Usually, this step involves reaching out to relevant data owners. Maybe it’s your data science colleague who has a store of transactional data. Or your data analyst friend in Finance who manages a database of customer accounts. Once you’ve worked with the domain-specific data expert to identify specific data sets, you’ll want to understand more about the quality of the data set, its completeness, its classifications, whether it contains personal data or not etc. 

Learn how a Data Marketplace helps you identify and understand data for your AI use cases.

3. Document models and results 

By the end of Step 2, you’ve reviewed perhaps a dozen data sets and maybe a handful are qualified. Now, it’s time to start training your model.

Step 3 involves leveraging your data and creating a model that you can:

  • Document
  • Trace
  • Track

This is where a data scientist will focus most of the project time. Perhaps you’ll start by creating a smaller sample for the data and run basic algorithms on your laptop or a cluster. You might spin up a training model using Python to quickly validate your results with your business stakeholders. Maybe you realize you need another data set. Maybe your model needs tweaking. This is a very iterative process.

Remember, your model analysis is an effort to get some initial results from the model before you move into production.

Ultimately, you’ll land on a model that passes scrutiny, that you’ve validated with the business, and that’s ready to become your AI data product. And once this step is complete, you’re ready for the hard step of moving into production.

4. Verify and monitor

This step is the all-important transition that you’ve been working toward since you defined your AI use cases. You’re ready to go live and release your amazing application to the world (or your internal audience). 

The 4th step includes the work to:

  • Verify your model 
  • Move the model from its sandbox into a production environment
  • Continuously monitor to ensure the quality and compliance of the underlying data products
  • Retrain, test and audit models regularly

Necessarily, the models going into production have already undergone a lot of scrutiny by your data scientists and key stakeholders. But as you move into launch, and despite all your best efforts, your model will still produce errors, for example because of data drift. You’ll want to regularly check the data that’s produced to ensure there’s no inaccuracies, hallucinations, biases, etc.

The model and how you control it is going to be a very important starting point. 

If you identify problems with the output, then you’ll use the documentation from Step 2 to identify where the problems originate. You’ll be able to connect the dots from your model to your data set to your use case. And you can reliably tweak your entire AI pipeline to ensure that — from your use case to your data set to your model — you’ve course corrected if necessary.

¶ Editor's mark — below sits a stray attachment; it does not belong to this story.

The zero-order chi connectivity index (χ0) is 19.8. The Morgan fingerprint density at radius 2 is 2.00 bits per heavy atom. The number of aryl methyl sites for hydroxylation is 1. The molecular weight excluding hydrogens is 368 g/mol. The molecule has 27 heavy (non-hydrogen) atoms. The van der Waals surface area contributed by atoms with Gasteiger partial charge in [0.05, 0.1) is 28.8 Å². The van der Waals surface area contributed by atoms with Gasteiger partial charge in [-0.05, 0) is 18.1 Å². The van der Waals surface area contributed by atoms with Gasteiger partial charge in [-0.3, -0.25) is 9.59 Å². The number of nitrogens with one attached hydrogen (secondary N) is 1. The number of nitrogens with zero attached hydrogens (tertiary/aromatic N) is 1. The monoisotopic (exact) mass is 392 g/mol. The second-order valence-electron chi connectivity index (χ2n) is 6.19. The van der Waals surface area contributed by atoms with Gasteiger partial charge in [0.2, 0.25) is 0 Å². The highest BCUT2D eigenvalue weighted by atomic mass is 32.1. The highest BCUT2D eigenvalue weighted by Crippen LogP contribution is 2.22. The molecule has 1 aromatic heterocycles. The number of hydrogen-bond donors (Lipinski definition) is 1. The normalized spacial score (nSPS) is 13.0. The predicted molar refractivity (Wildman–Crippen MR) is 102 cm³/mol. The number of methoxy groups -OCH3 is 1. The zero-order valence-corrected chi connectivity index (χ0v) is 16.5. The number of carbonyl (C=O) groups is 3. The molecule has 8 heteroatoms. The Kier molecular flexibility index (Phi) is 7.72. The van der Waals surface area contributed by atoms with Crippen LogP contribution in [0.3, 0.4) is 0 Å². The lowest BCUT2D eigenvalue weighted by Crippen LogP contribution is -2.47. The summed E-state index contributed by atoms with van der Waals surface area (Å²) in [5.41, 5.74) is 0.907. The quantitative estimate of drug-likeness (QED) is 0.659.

The truth is that AI products — and generative AI products in particular — are hard to build (and often expensive). For a prototype you can quickly call an API and show something interesting, but to get something valuable into production takes a lot more effort. 

Putting a model into production is hard for 2 big reasons:

  • It’s technically challenging because there are a ton of components involved.
  • The model needs to scale in production – and your business needs to adapt to it.

If it’s going to touch all of your customers, you may be scaling to millions or hundreds of millions of users. Even if only a small fraction experience ‘hallucinations’ or another generative AI error, you are still faced with significant risks. By applying a robust AI governance framework you’ll mitigate and minimize risks.

Why AI governance is essential

AI governance is essential for organizations that need to ensure AI products are using trusted data — not just for training models, but for maintaining trusted outputs. 

At Collibra, we’re powering organizations that need the highest-quality data for the highest-quality AI. With active metadata at its core, Collibra Data Intelligence Cloud serves as the foundation for your AI strategy. 

While every industry will face increasing ethical and privacy challenges in their rush to implement AI, heavily regulated industries like financial services, life sciences, and the public sector will encounter even more daunting challenges to compete and, at the same time, govern their AI initiatives. The speed at which organizations in these industries can interact with customers, discover new drugs, or detect fraud will become staggering. And so will the risks.

As you speed toward launching AI products, I urge you to consider AI data governance as not only a risk management and mitigating element of your efforts but as a catalyst for creating scalable, trusted AI.

At the end of the day, you and your organization are responsible for what you do with your AI’s output. You’ll find it hard to point fingers at some cute chatbot.

Our AI governance framework provides a best practice to build on. To continue your exploration of this topic, I invite you to read my overview on the AI governance conversation as well as my thoughts on the data- versus model-centric debate. You can also unlock the on-demand session of my co-founder Felix Van de Maele speaking about AI governance framework.

Until next time, I wish you the best in your AI journey.

Related resources


Decoding generative AI


AI governance: Solving the data-centric versus model-centric debate


What is AI governance?